Women’s sports deserves more recognition


Areebah Bharmal, Staff Writer

At the beginning of September, Cristiano Ronaldo surpassed Ali Daei’s international goal record of 109 to take the top spot with 111 international goals. Headlines were flooded with the news of Ronaldo becoming the new record holder with 180 caps representing Portugal. A Google search of “top international goalscorers of all time” pulls up his name followed by Daei to reflect him breaking the record – only he did not. 

111 is not the most international goals scored by a player, and Ronaldo does not hold the record for most international goals. That title goes to Canadian Christine Sinclair who has scored 76 more goals than Ronaldo for a total of 187 international goals for her country. In fact, if women and men are ranked together for international goals, Ronaldo would barely crack the top ten. 

This situation reflects a common theme of women’s sports being overlooked and seen as inferior to men’s. After years of the US Women’s National Soccer Team (USWNT) being more successful than the men’s team and dominating on the world stage in various tournaments, they are still fighting for equal pay. The National Women’s Soccer League (NWSL) is also fighting for attention compared to Major League Soccer (MLS), and their players continue to fight for better pay and treatment.

U.S. women’s national team player Tobin Heath recently discussed how difficult it still is to watch women’s soccer games. Here we have one of the most successful teams in the world, and their games are not readily available to watch. A common argument for why women’s sports are inferior is that they do not have as many fans and do not generate as much revenue. However, in the situations where this is the case, it is because of the perception that men’s sports are somehow superior, that women’s sports do not get as much attention. This perception will never change if women’s sports are not even accessible to watch. Female athletes work just as hard as their male counterparts; there is no reason why they should be seen as less than. If we were to view our male and female players and teams as equal, there would not be a gap in popularity.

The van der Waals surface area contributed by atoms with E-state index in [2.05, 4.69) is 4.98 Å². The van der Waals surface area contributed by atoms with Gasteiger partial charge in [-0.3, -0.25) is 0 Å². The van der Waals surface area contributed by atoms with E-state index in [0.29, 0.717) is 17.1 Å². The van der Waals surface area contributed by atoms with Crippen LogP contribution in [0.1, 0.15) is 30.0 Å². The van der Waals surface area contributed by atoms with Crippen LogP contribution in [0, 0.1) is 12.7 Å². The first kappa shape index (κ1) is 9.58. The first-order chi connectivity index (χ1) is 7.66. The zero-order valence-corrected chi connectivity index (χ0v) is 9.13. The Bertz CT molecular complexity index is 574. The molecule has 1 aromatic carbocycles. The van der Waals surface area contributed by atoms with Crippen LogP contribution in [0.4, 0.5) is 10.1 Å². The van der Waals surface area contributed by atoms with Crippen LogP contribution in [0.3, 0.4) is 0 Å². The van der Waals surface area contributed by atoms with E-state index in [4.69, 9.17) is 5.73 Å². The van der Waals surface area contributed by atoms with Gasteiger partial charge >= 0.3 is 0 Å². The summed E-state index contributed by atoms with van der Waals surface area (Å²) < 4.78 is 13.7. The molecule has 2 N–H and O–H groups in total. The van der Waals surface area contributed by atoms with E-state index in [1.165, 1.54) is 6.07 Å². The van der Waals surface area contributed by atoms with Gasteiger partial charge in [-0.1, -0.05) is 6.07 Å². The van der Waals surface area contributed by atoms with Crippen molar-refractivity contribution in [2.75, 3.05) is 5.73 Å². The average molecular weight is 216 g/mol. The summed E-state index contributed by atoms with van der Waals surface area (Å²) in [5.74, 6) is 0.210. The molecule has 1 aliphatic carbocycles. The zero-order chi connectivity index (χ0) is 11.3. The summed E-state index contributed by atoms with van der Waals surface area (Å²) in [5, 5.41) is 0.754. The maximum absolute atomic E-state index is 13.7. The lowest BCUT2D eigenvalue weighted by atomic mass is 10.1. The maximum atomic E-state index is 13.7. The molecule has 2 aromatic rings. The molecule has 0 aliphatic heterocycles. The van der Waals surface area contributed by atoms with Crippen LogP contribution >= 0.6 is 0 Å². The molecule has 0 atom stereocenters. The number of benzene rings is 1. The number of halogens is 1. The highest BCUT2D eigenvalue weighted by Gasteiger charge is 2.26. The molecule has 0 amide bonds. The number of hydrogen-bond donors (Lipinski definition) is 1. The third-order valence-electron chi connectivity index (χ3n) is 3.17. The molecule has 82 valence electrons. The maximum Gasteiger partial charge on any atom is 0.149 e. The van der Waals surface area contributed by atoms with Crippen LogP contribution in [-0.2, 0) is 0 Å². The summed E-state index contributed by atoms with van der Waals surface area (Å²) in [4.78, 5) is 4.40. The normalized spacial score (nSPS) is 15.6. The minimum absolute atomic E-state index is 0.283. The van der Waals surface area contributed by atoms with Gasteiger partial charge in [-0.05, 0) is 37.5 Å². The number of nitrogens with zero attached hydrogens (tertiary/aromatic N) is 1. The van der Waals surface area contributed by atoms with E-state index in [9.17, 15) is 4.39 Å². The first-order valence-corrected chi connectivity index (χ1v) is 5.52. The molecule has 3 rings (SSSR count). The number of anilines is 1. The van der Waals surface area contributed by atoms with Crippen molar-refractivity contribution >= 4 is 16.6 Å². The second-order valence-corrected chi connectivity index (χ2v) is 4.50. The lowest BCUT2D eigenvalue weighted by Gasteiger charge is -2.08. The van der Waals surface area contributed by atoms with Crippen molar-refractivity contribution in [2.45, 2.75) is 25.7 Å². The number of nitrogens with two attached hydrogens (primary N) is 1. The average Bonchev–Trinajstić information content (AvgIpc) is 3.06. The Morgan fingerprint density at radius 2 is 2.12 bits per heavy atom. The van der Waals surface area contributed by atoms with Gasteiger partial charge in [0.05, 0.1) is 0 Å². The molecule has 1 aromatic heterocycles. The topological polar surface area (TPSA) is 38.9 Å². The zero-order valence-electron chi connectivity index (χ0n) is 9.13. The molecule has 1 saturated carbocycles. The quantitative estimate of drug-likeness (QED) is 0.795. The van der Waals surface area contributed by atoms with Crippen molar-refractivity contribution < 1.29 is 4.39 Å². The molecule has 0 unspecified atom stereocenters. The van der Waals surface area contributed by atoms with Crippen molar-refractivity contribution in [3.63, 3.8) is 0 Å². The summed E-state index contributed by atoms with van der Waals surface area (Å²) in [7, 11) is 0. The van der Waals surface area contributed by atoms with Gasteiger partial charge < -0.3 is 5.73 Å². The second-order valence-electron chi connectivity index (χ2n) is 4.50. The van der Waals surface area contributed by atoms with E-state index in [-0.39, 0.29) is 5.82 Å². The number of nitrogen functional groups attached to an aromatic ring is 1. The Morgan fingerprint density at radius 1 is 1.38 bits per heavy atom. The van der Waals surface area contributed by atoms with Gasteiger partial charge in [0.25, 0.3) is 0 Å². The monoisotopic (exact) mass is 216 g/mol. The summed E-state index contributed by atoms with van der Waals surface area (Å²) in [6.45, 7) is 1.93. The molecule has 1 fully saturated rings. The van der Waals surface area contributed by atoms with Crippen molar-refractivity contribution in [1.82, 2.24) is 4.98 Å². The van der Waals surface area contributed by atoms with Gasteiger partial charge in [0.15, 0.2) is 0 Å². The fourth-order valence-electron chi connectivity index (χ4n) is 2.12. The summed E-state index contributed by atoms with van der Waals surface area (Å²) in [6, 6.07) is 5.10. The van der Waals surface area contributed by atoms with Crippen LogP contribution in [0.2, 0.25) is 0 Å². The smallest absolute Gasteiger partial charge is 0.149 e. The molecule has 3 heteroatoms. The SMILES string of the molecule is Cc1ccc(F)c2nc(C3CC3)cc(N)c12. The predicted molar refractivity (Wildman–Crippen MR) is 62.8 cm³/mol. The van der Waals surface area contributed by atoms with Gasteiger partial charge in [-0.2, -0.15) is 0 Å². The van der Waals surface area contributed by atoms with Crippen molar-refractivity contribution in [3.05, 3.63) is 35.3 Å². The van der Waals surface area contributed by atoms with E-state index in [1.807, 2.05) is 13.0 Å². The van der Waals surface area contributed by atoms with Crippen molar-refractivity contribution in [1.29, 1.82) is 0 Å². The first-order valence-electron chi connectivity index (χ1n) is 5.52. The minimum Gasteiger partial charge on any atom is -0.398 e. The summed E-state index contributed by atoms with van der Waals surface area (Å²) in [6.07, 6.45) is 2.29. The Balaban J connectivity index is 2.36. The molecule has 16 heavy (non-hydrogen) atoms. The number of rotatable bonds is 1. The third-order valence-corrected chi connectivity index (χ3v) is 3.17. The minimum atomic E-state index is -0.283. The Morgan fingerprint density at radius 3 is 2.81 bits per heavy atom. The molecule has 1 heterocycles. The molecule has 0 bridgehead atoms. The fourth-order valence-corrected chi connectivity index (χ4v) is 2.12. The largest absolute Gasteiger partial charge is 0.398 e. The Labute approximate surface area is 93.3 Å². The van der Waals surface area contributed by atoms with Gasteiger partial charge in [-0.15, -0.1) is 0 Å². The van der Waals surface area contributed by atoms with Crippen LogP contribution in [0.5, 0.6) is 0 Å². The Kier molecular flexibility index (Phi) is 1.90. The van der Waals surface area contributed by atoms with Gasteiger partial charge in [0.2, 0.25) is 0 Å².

In the case of the US women’s and men’s soccer teams, the women’s team does bring in more revenue from ticket sales, and yet they continue to be overlooked. The women recently played Paraguay in two matches. In the first game, Carli Lloyd alone scored five times and had a hat trick before the first half was over. The USWNT won the game 9-0. In the second game, Alex Morgan scored three goals for a hat trick of her own, and Rose Lavelle finished the game with one goal and three assists. The USWNT won this game 8-0. Despite their success in these games and the feats these players have accomplished and continue to accomplish, these games were hardly discussed by anyone. As usual, these athletes’ achievements were overlooked as the world focused on male athletes instead.  

Title IX, which ensured equal access to programs regardless of gender, is a relatively new law. It was passed less than 50 years ago, and was an important step towards gender equality. However, the backlash it still faces highlights how far we still have to go.

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